|Shadowman Different Angles||Escape Music|
I was initially in two minds about this release – influenced I think by the amount of metal in the market place currently. It seemed just a little too laid back. But then I realized that is the whole point. This is laid back...it's also soulful, bluesy and filled with some glorious old-school AOR melodies.|
In between all these European melodic metal releases it is so nice to hear some high quality traditional AOR once again, served up in a finely polished package.
Different Angles is a very apt title for the second Shadowman album. Band principles Steve Overland (FM) and Steve Morris (Heartland) have opted for a slight change of approach this time around.
The more straight forward AOR of that debut has been re-tuned to showcase a bluesier, more laid back direction. The bulk of the material retains the trademarks of the acclaimed debut, but skewers it into a more soulful package and one I must say suits the band very well.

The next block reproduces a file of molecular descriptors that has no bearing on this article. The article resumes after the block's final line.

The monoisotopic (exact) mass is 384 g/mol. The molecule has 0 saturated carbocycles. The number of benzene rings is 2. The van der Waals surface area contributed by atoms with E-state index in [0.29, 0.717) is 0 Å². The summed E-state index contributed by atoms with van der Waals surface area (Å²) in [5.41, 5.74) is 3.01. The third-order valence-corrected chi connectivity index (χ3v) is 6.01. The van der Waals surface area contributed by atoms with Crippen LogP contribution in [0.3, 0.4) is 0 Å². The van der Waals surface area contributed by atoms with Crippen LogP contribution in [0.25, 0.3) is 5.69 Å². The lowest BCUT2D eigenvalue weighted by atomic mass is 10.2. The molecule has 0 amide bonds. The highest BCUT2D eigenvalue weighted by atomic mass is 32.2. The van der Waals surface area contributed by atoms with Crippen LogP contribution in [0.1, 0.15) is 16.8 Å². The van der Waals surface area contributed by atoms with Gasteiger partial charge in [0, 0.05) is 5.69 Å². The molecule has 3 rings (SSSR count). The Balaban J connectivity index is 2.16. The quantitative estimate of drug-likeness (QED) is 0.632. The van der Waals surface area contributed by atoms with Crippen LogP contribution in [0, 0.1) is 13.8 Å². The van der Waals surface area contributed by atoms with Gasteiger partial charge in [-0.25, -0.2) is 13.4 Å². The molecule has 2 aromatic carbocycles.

Even the more uptempo numbers are delivered in a soulful spirit. Mood plays an important part in these songs, so the listener must be in a similar frame of mind to reap the rewards of some strong material.
An album that appears very laid back gathers a little extra pace once you get to know it, but overall the material does remain between slow and mid-tempo. Song wise, Learn To Live Without You and When It's Gone It's Gone are two of the tracks which most reflect the sound of the debut, while the soulful Take Me Home is a perfect example of the sultry vocal delivery of Overland and like many of the tracks, steps up a notch during the choruses.
Way Of The World is totally subliminal until the chorus brings a fresh burst of energy to the track, highlighting Overland's pitch perfect vocals.
The album dips a little for a couple of tracks in the middle, but the uptempo AOR of Chains offers perhaps the most urgent track of the album and a nice lift in pace and is followed nicely by the memorable Dreams Die Hard.
Runaway Girl is similarly laid back, but driven almost entirely by acoustic guitars and offers Overland fans something a little different. Some sweet harmony vocals make it an enjoyable track.
The album closes on a high note with another more urgent AOR track that might have been something from the debut.
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